Girls central to Beijing+20 campaign in Mali

Date: Wednesday, January 7, 2015

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Participants at the event sharing ideas about girl's education Photo: UN Women
Bamako - “A development mechanism which ignores input from youth is like a car without gas, as it ignores one of its sources of energy,” said Fatouma Seid, the Representative of the Food and Agriculture Organization (FAO) in Mali at the public launch of the Beijing+20 campaign. In November, the international community in Mali built momentum towards the 20 year anniversary of the Beijing Conference by launching the campaign as a public event in the capital city of Bamako.

The public launch not only aimed to raise awareness about the accomplishments of the country in terms of gender parity, but also emphasized leadership and promoted education through an intergenerational dialogue focused on one of the critical areas of concern, the girl child.

Hosting the panel on girl’s experiences was Mariam Drame Diallo, a former Youth Parliamentarian and a civil society leader, Naba Traore, a famous singer, among others. Youth participants highlighted several barriers including challenges they face in being recognized as leaders in their own right because of their age, as well as accessing opportunities for meaningful employment.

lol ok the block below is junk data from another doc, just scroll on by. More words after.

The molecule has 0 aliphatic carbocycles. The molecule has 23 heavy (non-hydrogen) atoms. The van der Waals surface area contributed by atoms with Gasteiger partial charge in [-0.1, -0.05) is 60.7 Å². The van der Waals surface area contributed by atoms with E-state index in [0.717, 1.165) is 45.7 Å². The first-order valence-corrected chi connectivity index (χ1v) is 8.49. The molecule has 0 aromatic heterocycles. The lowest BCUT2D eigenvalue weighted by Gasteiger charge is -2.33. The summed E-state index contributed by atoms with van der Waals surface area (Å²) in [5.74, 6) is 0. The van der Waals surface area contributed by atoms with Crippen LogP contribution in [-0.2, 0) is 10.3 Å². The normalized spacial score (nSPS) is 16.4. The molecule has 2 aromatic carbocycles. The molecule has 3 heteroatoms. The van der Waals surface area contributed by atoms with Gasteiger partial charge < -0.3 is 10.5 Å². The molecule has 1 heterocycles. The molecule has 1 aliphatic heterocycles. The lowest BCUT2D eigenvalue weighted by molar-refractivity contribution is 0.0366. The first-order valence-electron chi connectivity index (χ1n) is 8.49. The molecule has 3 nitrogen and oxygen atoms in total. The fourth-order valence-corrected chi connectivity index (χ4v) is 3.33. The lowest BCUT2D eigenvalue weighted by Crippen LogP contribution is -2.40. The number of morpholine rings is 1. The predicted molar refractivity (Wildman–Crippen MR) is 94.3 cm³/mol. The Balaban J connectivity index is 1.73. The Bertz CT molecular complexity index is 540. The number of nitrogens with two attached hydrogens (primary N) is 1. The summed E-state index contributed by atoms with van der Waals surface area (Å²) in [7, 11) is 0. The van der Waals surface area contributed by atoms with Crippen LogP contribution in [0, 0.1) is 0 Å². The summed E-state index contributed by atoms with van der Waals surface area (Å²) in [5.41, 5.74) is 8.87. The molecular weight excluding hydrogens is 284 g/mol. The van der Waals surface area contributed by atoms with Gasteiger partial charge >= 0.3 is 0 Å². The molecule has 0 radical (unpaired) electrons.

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A woman speaks to the group about girl's economic opportunities Photo: UN Women
Though Mali has advanced in terms of women’s role in the economy, the struggle remains to incorporate both young women and men in the marketplace and further educational opportunities. The population of the country is young, with 23% being between 10 and 19 years of age. According to UNICEF figures from 2010, 75% of the female population between  the ages of 15-24 is illiterate, making access to education for women and girls one of the main priority areas of the national Beijing+20 campaign.

In response to these concerns, former Minister and the only woman to serve as Governor in Mali, Sy Kadiatou Sow, underlined strategies to challenge the status quo, and urged young women to be comfortable to advise their counterparts about gender-specific issues such as income disparity between women and men and working hours for women who are raising families. Women participants at the event highlighted the power of a good education, and support from strong male family members, as integral to their road to success.

Ms. Seid of FAO emphasized to the young women that, “you have a social responsibility with regards to humanity, to Mali, to Africa.  As young women, you may be faced with more challenges than young men, but you must embrace those challenges. Believe in yourself.”

The event closed with as prizes of excellence were presented to the nine highest-ranking school girls in the region for their extraordinary achievements in academia.